In fact, one unvarying characteristic of the American bishops’ approach to the sex-abuse scandal—from the 1980s through the present, and from Lafayette to Dallas to Boston—has been the failure to emphasize the spiritual dimension of the problem. It was a layman, John O’Sullivan, writing for a secular outlet, National Review Online, who observed about the Geoghan case that “there was apparently a shortage of millstones in Boston over the last three decades.” O’Sullivan continued:

Christ himself would have spoken far more harshly to John Geoghan and the other priests who destroyed the innocence of those in their care. Yet in speaking harshly he would have loved them more. For he might have turned them away from the sins that corrupted their souls and attacked the bodies of children in their charge. Geoghan himself can only hope to find in prison the stern but loving Christ whom he evaded all too easily in the Boston Archdiocese.

The least of my brethren
The working patterns of priests who prey on children are clear. They pursue vulnerable youngsters: boys who are lonely or emotionally troubled; boys from broken homes; boys whose parents are unlikely to supervise them closely; boys whose testimony might not be taken seriously. In short they prey upon the weakest members of the Catholic flock: those who were characterized by Christ himself as “the least of these my brethren.” The full implications of that Gospel message (Mt 25:40) are sobering in the extreme.

But how have the American bishops reacted to this assault on the Body of Christ? In a note to John Geoghan, accepting the pedophile’s retirement from priestly service, Cardinal Bernard Law wrote: “Yours has been an effective life of ministry, sadly impaired by illness.” Is there any evidence whatsoever that Geoghan was an effective pastoral minister? Is it not prudent to assume, on the contrary, that his pastoral service was as deeply flawed as his personal behavior —and that the parishes where he served now need remedial attention?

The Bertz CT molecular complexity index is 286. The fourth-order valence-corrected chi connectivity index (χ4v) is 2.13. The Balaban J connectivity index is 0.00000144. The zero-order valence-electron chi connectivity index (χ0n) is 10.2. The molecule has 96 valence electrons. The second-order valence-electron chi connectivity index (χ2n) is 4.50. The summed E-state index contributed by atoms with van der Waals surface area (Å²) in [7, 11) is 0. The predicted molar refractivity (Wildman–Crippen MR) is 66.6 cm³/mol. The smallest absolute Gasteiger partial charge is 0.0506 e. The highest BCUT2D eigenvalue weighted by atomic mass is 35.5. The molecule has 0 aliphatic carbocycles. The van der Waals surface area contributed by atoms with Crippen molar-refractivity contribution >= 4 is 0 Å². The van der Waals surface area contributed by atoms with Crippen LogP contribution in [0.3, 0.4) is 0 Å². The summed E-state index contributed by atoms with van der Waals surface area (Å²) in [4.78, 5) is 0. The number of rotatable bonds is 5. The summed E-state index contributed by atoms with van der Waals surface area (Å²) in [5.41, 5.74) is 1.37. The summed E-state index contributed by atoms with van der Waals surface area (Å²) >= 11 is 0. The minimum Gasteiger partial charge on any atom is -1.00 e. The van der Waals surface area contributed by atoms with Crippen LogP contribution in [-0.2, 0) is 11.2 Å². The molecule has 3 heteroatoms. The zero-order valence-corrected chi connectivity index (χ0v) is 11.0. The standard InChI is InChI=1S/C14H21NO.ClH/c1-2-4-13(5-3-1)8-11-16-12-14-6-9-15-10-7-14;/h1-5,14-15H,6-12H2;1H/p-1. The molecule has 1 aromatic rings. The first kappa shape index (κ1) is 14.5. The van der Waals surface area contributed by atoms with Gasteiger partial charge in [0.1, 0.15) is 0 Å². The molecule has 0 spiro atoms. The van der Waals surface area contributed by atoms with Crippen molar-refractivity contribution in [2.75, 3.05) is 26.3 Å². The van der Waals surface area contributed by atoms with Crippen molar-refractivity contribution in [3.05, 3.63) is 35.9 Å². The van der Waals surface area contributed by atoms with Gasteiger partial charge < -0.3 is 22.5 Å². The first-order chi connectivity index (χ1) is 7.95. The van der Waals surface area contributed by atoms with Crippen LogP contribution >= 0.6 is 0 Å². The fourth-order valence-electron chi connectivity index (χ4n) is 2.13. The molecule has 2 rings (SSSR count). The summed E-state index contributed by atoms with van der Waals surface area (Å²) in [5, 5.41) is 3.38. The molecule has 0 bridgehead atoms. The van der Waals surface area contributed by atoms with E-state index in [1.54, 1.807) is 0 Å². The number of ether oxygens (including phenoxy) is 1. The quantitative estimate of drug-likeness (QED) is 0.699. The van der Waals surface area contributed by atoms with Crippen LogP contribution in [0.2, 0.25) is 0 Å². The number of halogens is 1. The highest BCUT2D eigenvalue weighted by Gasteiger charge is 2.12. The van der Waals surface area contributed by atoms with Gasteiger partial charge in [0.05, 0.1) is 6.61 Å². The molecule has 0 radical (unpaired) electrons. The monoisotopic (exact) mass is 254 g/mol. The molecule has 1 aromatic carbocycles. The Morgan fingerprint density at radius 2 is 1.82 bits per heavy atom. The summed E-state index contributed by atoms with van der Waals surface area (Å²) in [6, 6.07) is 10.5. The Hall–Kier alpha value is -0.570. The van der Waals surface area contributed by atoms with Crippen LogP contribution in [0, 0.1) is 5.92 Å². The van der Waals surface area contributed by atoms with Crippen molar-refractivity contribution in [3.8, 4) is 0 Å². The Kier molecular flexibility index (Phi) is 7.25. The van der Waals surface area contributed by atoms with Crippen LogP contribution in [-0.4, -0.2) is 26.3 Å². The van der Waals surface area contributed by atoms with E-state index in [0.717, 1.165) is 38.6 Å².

Cardinal Law has announced that he will not resign, because the relationship of a bishop to his flock is like that of a father to his family. But has he acted as a responsible father? A father can never resign, but in extreme cases—when the father proves himself unfit, and the children are in jeopardy—other authorities must intervene.

Imagine that the father of a large family discovered that one grown son was molesting a weak younger sibling. Would we not expect that father to take disciplinary action that would be stern, immediate, and decisive? If he failed to do so, would we not agree that the father was unfit—that he, too, was guilty of abuse?

For a decade now, the Holy See has looked on quietly as the pedophilia scandal has engulfed the American Church. Does the relationship between the Vatican and Cardinal Law today resemble the relationship between the cardinal and John Geoghan in 1985?